By considering the behaviour of two indistinguishable and identical quantum particles under an exchange operation, show that the particles must fall into one of two classes of particles, where these two classes correspond to those particles with symmetric or anti-symmetric wavefunctions. Finally, state which of these particle classes represent the bosons and which represents the fermions.

Consider the degenerate Hamiltonian

$H_{0}^{1}=\begin{bmatrix} 0&0&0 \\ 0&0&0 \\ 0&0&1 \end{bmatrix},$

on which we can apply transformations of the form $\mathbf{U(z)}=U_{1}(z_{1})U_{2}(z_{2})$ with $U_{\alpha}(z_{\alpha})=\text{exp}(z_{\alpha}\left|\alpha\right> \left<\tilde{2}\right|-\bar{z_{\alpha}}\left|\tilde{2}\right> \left<\alpha\right|)$ for $\alpha=1,2$ and $z_{\alpha}=\theta_{\alpha}\text{exp}(i\phi_{\alpha})$. Find the Hamiltonian $H$ given by $H=\mathbf{U(z)}H_{0}^{1}\mathbf{U^{\dagger}(z)}$, which is the correct Hamiltonian given in the solutions for the first question of the chapter 2 exercises. For more information on the context of this question and how to answer it see the research paper Quantum Computation by Geometrical Means by Jiannis K. Pachos.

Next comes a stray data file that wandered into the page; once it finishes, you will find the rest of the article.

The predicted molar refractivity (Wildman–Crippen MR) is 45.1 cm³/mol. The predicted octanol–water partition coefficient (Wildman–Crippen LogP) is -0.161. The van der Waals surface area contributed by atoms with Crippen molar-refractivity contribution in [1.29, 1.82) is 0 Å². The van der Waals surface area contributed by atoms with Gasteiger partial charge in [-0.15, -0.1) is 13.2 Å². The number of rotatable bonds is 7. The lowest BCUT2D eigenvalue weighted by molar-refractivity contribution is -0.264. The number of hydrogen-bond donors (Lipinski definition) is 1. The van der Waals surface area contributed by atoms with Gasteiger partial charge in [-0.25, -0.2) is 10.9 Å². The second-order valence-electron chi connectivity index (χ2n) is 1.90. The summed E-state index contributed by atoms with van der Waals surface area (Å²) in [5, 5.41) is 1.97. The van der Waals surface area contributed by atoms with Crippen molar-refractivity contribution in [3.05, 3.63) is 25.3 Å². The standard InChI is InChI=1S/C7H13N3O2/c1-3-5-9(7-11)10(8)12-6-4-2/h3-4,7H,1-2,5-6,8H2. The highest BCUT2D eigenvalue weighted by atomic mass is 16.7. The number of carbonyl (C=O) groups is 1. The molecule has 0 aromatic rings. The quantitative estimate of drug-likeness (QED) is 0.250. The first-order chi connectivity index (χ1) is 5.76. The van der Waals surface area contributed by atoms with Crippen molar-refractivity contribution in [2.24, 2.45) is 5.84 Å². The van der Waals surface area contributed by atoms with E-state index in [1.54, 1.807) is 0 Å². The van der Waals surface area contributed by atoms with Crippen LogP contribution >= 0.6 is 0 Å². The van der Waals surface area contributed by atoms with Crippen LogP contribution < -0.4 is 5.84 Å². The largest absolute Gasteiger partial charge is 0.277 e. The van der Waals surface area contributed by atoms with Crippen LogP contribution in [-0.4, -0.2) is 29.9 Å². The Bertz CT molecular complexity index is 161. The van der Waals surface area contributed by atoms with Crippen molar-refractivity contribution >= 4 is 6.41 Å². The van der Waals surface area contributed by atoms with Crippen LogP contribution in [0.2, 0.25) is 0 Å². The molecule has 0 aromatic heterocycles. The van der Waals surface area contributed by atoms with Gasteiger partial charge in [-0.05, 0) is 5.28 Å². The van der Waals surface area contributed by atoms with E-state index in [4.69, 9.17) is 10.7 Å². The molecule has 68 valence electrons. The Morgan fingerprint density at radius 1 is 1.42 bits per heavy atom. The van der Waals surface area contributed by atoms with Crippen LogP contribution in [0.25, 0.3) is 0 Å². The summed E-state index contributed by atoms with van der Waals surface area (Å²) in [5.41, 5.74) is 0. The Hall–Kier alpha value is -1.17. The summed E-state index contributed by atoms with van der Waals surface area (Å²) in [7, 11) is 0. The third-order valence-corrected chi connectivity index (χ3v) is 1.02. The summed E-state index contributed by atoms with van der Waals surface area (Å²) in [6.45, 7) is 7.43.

In question 4 of chapter 3 in the book you were asked to find the operations that would transform the $\left|\psi\right>=\left|00\right>$ state into the maximally entangled state, $\left|\psi\right>=\frac{1}{\sqrt{2}}(\left|00\right>+\left|11\right>)$. The solution to which was given in Dirac notation, but this question can also be solved using matrices. Solve the same problem using matrices (or using Dirac notation if you used matrices originally).